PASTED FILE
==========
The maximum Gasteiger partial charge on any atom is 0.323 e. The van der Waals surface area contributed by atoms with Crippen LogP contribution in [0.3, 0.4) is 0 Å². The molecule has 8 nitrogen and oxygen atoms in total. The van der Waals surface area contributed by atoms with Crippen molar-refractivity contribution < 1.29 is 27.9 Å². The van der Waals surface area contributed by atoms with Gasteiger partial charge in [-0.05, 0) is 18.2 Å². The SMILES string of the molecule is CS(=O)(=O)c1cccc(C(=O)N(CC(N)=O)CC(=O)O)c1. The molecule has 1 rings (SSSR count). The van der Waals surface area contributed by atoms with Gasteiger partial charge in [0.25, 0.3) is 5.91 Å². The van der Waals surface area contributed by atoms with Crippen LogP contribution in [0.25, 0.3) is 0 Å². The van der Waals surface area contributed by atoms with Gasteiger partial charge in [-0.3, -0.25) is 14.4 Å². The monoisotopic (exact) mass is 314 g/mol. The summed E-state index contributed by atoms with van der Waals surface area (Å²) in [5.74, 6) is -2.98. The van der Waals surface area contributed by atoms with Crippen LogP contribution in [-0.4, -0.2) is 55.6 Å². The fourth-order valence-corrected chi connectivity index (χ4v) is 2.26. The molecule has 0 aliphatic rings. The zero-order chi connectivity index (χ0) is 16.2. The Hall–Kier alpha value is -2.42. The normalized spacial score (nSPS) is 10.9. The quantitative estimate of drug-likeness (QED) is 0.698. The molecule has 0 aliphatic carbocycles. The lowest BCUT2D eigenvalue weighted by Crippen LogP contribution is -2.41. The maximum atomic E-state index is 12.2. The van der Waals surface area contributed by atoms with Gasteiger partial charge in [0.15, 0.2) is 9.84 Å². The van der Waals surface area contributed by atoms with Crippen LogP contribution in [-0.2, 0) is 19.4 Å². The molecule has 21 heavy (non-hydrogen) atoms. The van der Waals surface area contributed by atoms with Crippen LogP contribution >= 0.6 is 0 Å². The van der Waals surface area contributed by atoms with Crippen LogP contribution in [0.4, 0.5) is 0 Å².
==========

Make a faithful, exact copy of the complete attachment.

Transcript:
The maximum Gasteiger partial charge on any atom is 0.323 e. The van der Waals surface area contributed by atoms with Crippen LogP contribution in [0.3, 0.4) is 0 Å². The molecule has 8 nitrogen and oxygen atoms in total. The van der Waals surface area contributed by atoms with Crippen molar-refractivity contribution < 1.29 is 27.9 Å². The van der Waals surface area contributed by atoms with Gasteiger partial charge in [-0.05, 0) is 18.2 Å². The SMILES string of the molecule is CS(=O)(=O)c1cccc(C(=O)N(CC(N)=O)CC(=O)O)c1. The molecule has 1 rings (SSSR count). The van der Waals surface area contributed by atoms with Gasteiger partial charge in [0.25, 0.3) is 5.91 Å². The van der Waals surface area contributed by atoms with Crippen LogP contribution in [0.25, 0.3) is 0 Å². The van der Waals surface area contributed by atoms with Gasteiger partial charge in [-0.3, -0.25) is 14.4 Å². The monoisotopic (exact) mass is 314 g/mol. The summed E-state index contributed by atoms with van der Waals surface area (Å²) in [5.74, 6) is -2.98. The van der Waals surface area contributed by atoms with Crippen LogP contribution in [-0.4, -0.2) is 55.6 Å². The fourth-order valence-corrected chi connectivity index (χ4v) is 2.26. The molecule has 0 aliphatic rings. The zero-order chi connectivity index (χ0) is 16.2. The Hall–Kier alpha value is -2.42. The normalized spacial score (nSPS) is 10.9. The quantitative estimate of drug-likeness (QED) is 0.698. The molecule has 0 aliphatic carbocycles. The lowest BCUT2D eigenvalue weighted by Crippen LogP contribution is -2.41. The maximum atomic E-state index is 12.2. The van der Waals surface area contributed by atoms with Gasteiger partial charge in [0.15, 0.2) is 9.84 Å². The van der Waals surface area contributed by atoms with Crippen LogP contribution in [-0.2, 0) is 19.4 Å². The molecule has 21 heavy (non-hydrogen) atoms. The van der Waals surface area contributed by atoms with Crippen LogP contribution >= 0.6 is 0 Å². The van der Waals surface area contributed by atoms with Crippen LogP contribution in [0.4, 0.5) is 0 Å².